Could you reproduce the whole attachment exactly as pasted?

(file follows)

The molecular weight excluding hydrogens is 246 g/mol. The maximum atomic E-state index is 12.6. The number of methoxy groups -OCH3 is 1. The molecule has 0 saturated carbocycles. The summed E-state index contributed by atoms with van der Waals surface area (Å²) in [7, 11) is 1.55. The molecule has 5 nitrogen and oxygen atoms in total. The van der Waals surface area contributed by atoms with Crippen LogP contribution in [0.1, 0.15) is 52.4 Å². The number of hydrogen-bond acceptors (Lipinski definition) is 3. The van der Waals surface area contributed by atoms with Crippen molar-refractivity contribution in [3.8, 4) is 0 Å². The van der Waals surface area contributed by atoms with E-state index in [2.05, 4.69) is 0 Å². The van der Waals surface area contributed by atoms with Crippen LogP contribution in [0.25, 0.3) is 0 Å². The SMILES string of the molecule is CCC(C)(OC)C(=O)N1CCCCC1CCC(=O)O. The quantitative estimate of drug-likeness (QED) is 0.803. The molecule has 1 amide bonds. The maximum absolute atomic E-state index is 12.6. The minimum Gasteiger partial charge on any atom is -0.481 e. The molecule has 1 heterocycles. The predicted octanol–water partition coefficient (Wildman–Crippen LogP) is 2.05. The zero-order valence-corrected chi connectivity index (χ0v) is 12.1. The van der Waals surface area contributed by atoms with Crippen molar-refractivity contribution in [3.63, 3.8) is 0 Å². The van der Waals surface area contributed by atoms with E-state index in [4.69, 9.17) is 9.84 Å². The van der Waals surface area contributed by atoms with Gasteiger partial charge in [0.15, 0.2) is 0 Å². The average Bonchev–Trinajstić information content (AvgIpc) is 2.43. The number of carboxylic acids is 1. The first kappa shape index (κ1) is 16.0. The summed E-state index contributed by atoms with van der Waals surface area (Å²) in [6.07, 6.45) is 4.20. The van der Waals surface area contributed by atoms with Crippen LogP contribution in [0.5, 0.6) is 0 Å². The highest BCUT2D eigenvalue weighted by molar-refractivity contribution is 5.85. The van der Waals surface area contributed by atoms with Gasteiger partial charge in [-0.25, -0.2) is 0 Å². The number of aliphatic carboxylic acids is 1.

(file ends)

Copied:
The molecular weight excluding hydrogens is 246 g/mol. The maximum atomic E-state index is 12.6. The number of methoxy groups -OCH3 is 1. The molecule has 0 saturated carbocycles. The summed E-state index contributed by atoms with van der Waals surface area (Å²) in [7, 11) is 1.55. The molecule has 5 nitrogen and oxygen atoms in total. The van der Waals surface area contributed by atoms with Crippen LogP contribution in [0.1, 0.15) is 52.4 Å². The number of hydrogen-bond acceptors (Lipinski definition) is 3. The van der Waals surface area contributed by atoms with Crippen molar-refractivity contribution in [3.8, 4) is 0 Å². The van der Waals surface area contributed by atoms with E-state index in [2.05, 4.69) is 0 Å². The van der Waals surface area contributed by atoms with Crippen LogP contribution in [0.25, 0.3) is 0 Å². The SMILES string of the molecule is CCC(C)(OC)C(=O)N1CCCCC1CCC(=O)O. The quantitative estimate of drug-likeness (QED) is 0.803. The molecule has 1 amide bonds. The maximum absolute atomic E-state index is 12.6. The minimum Gasteiger partial charge on any atom is -0.481 e. The molecule has 1 heterocycles. The predicted octanol–water partition coefficient (Wildman–Crippen LogP) is 2.05. The zero-order valence-corrected chi connectivity index (χ0v) is 12.1. The van der Waals surface area contributed by atoms with Crippen molar-refractivity contribution in [3.63, 3.8) is 0 Å². The van der Waals surface area contributed by atoms with E-state index in [4.69, 9.17) is 9.84 Å². The van der Waals surface area contributed by atoms with Gasteiger partial charge in [0.15, 0.2) is 0 Å². The average Bonchev–Trinajstić information content (AvgIpc) is 2.43. The number of carboxylic acids is 1. The first kappa shape index (κ1) is 16.0. The summed E-state index contributed by atoms with van der Waals surface area (Å²) in [6.07, 6.45) is 4.20. The van der Waals surface area contributed by atoms with Crippen LogP contribution in [0.5, 0.6) is 0 Å². The highest BCUT2D eigenvalue weighted by molar-refractivity contribution is 5.85. The van der Waals surface area contributed by atoms with Gasteiger partial charge in [-0.25, -0.2) is 0 Å². The number of aliphatic carboxylic acids is 1.